Istvan Katona and I did a big day in search of life birds for him, and year birds for me.
Istvan drove from Irvine to my house, and for our first bird we counted the Mockingbird that has been taunting me all night long—singing outside my bedroom window—since it got hot. We left Claremont in his Toyota Corrolla at 04:30 a.m., arriving in Indio at the Coachella Valley Wild Bird Center at 06:10 a.m. [there was already useable sunlight for birding at 05:30, so we counted M Doves, Rock Pigeons, Ravens, and an obvious (slightly out-of-range?) American Crow in Cabazon]. The Bird Center driveway was open, and we could see 2 cars parked in front of the office, so we parked there, too, waved at the lady feeding some animals in a cage, and followed the directions given by Kurt Leuschner’ (wow, what a cool name: if that was my name I would be a film director making movies about cave paintings in France), staring in the direction of the 10 freeway at the big field of saltbush. Western Kingbirds, Bushtits, Black-tailed Gnatcatchers, Verdin, Gambel’s Quail, Mallards, Black-necked Stilts. Around 06:40 the first Crissal Thrasher showed itself just barely long enough for Istvan to see all of its field marks, before dropping. At 07:00 one sat out on top of a salt bush, and sang for several minutes.
“You sure it isn’t a Common Poorwill?”
“No! It’s a LESSER NIGHTHAWK!”
Perhaps she meant “Least Nighthawk”.
The seed feeders outside had a scrawny, sickly looking female Western Tanager that kept hiding behind the House Finches and Lesser Goldfinches.
A mile down Highway 111 we stopped at Starbucks (Istvan: tall mocha frapuccino & a apple fritter; me: grande mocha with extra whip & a plain bagel with cream cheese), and drove west on 111 to Palm Desert, where we hooked a left onto Highway 74, and drove up to Pinyon Flats Campground. No Pinyon Jays. This was Istvan’s 6th try in 12 years for Pinyon Jay. We continued along Hwy 74 to Morris Ranch Road (no luck) but Fobes (not “Forbes”) Ranch Road had Pygmy Nuthatches, Red-shafted Flickers, California Quail, Bullock’s Orioles, House Finches, Starlings, Black-chinned Sparrows (one sang out in the open), Red-tailed Hawks, Scrub Jays, Turkey Vultures, and then FINALLY three Pinyon Jays. Thank you, Fake Neil Gilbert (the kid in Orange County isn’t the Real Neil Gilbert. The Real Neil Gilbert is a retired banker in Claremont who was birding before Fake Neil Gilbert’s parents were born.)
Cell phone rings.
“Ho Tom, it’s L.C. There’s a Lesser Sandplover at Bolsa Chica.”
“You’re kidding! I hope it’s there tomorrow!”
“I’m doing a Big Day in the desert with my friend, Istvan.”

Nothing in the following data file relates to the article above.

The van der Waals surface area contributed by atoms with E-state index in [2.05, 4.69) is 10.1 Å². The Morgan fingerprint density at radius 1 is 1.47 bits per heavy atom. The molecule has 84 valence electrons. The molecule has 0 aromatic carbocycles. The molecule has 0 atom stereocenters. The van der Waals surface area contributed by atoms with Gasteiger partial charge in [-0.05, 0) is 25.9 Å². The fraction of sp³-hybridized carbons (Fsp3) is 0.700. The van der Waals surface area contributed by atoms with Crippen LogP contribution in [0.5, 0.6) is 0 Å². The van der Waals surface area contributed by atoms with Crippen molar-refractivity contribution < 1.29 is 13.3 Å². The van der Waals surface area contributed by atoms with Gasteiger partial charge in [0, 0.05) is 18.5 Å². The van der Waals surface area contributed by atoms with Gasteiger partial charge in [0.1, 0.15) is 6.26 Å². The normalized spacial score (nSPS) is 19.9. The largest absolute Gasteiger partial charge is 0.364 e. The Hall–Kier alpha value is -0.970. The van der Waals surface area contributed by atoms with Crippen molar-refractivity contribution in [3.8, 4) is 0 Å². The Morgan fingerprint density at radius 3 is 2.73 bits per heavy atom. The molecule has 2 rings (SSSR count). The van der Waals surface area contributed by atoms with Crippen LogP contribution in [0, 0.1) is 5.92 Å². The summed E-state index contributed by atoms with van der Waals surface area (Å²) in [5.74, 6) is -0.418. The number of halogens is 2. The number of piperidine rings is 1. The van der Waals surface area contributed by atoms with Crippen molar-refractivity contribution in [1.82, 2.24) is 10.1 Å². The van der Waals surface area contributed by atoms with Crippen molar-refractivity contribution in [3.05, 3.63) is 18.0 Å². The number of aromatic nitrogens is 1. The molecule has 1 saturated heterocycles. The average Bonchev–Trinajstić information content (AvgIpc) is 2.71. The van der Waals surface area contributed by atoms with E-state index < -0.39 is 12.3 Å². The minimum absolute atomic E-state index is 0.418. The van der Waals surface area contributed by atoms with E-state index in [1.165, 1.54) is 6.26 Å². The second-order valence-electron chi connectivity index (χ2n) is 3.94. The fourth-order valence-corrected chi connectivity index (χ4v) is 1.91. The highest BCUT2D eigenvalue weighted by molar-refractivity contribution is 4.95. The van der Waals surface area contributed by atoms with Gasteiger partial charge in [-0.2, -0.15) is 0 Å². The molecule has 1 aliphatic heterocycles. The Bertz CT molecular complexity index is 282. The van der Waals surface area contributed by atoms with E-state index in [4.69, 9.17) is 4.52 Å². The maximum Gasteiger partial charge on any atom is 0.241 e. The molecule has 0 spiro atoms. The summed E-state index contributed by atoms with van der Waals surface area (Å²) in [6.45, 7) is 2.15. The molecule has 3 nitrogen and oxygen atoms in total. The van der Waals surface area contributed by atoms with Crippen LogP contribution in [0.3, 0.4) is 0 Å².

“Well, maybe you’ll get lucky.”
Istvan, of course, is unimpressed. He has seen tons of Lesser Sandplovers in Japan. He wants to see a Willow Flycatcher.
All right, let’s get off this mountain, and go down to the Salton Sea. Wow, the views on Highway 74 are GORGEOUS. In Palm Desert we stopped for two more Starbucks (Istvan worked until 10:00 p.m. on Friday night, while I worked until 8:00 p.m., and then took my kids to the drive-in for the 8:45 p.m. premiere of “Cars 2”, so we both got 3 hours of sleep). You know you’re in the nice part of town when the Starbucks has valet parking. Since we only had $100s, we parked the Corolla, ourselves. Istvan got a grande cappuccino, while I got a tall mocha frapucinno. Driving north on Bob Hope Drive, we stopped at a gas station, bought a bottle of Coke and a canned Starbucks vanilla mocha, then took the 10 east to the 86S, down the 111 to the Salton Sea
SALTON SEA east shore 12:00 NOON, 108 DEGREES FAHRENHEIT:
Brown Pelicans, Cattle Egrets, Kestrels, Loggerhead Shrikes, Mockingbirds. We took Sinclair Road (Cliff Swallows, Tree Swallows, Burrowing Owls, Western Meadowlarks, White-faced Ibis) west to Garst Road, and drove north slooowly. Lots of California Gulls, one LAUGHING GULL, Marbled Godwits, Long-billed Curlews, Avocets, Stilts, one Willet, Killdeer. At Obsidian Butte Istvan pointed out a REDDISH EGRET and a BRANT among the Greater Egrets, Snowy Egrets, and Great Blue Herons. Western Grebe. Two adult YELLOW-FOOTED GULLS, lots of Brown and American White Pelicans, Double-crested Cormorants, etc.
1:00 p.m. RAMER LAKE 112 DEGREES FAHRENHEIT:
Cattle Egrets, Clark’s Grebe, Common Yellowthroats, Red-winged Blackbirds, Abert’s Towhees, Black-crowned Night Herons, Black Phoebes, Double-crested Cormorants, and NO Neotropical Cormorant. My 3rd failure at Ramer Lake, on top of 3 failures at Sunbeam Lake to get Neotropical Cormorant on my California list. À la Stephen Colbert, I shook an angry fist at the sky, squinted, and swore vengeance.